Delhi High Court quashes EC's disqualification of 20 AAP MLAs

The Delhi High Court on Friday set aside the Election Commission’s (EC) notification disqualifying its 20 MLAs in connection with the office-of-profit case. 
It also referred the matter back to the Election Commission, directing it to reconsider its order. This gives the 20 Aam Admi Party MLAs the opportunity to present their defence through an oral hearing.
A bench of justices Sanjiv Khanna and Chander Shekhar stated that the Centre’s notification disqualifying the AAP MLAs was “bad in law” and termed the EC’s recommendation on disqualification as “vitiated”. 
Maintaining that disqualified legislators were not given the opportunity to address the issue, the bench remanded their plea back to the EC, to hear the matter afresh.
Firstpost reported, in a scathing remark, the high court cited three reasons for its order:
  • Violation of oral hearing norms by the EC and denial (of opportunity) to AAP MLAs to present their case.
  • Failure of the EC to inform AAP MLAs (parties in the case) that Om Prakash Rawat (Chief Election Commissioner of India) after recusing himself from the case, has rejoined the proceedings.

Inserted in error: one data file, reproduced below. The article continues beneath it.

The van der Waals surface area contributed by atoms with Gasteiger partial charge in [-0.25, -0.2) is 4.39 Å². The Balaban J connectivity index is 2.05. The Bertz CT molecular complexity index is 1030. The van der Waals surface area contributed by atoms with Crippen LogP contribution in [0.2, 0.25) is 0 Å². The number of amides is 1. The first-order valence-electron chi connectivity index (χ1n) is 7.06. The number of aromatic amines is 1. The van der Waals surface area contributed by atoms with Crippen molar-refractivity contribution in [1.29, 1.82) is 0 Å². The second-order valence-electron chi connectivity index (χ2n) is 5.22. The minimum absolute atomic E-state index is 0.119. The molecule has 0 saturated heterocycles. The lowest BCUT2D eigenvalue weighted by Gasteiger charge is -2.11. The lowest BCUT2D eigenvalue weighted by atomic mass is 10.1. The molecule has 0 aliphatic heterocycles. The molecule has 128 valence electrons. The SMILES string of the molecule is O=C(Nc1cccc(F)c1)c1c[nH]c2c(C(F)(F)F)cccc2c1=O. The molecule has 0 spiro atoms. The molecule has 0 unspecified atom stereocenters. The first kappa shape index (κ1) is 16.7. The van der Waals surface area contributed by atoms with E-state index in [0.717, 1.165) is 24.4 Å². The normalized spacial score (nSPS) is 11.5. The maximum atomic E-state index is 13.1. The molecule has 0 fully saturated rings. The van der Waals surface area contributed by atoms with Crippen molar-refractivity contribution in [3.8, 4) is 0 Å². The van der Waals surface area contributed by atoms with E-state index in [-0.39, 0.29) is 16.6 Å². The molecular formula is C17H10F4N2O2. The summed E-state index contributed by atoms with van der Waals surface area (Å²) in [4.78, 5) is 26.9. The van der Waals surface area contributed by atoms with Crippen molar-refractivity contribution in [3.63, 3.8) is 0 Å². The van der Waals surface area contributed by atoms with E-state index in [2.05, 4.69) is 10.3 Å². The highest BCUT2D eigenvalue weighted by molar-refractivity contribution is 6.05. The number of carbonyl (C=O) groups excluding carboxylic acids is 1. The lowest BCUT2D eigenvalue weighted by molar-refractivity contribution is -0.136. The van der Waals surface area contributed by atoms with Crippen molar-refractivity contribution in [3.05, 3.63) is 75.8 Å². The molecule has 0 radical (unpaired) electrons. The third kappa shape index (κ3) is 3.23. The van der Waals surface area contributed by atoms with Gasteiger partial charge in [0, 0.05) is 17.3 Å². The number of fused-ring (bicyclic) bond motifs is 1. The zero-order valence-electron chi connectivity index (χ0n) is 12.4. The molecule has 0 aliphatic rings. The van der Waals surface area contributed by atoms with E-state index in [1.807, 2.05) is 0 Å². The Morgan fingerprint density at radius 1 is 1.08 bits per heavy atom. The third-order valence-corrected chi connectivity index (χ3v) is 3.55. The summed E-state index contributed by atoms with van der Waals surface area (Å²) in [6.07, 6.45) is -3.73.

• Violation of natural justice.
The court ruled, “Opinion of Election Commission of India (given to the President of India) dated January 19, 2018, is vitiated and bad in law for failure to comply with principles of natural justice.”  
The EC had on 19 January 2018 recommended that the AAP MLAs be disqualified for holding offices of profit after having been appointed parliamentary secretaries to ministers in the Delhi government in March 2015. 
Within two days President Ram Nath Kovind had approved the disqualification.
The aggrieved MLAs approached the Delhi High Court challenging their disqualification.arguing that EC's order disqualifying them for allegedly holding offices of profit was passed in "complete violation of natural justice" as they were not given an opportunity to explain their stand before it.
The EC was of the "considered opinion" that the MLAs were "de facto" parliamentary secretaries from 13 March 2015, to 8 September 2016, till the Delhi High Court had set aside the appointments by terming those unconstitutional. 
On 24 January  2018, the high court refused to stay the Centre's notification disqualifying them but restrained the EC from taking “precipitate measures” like announcing dates for bypolls to fill the vacancies.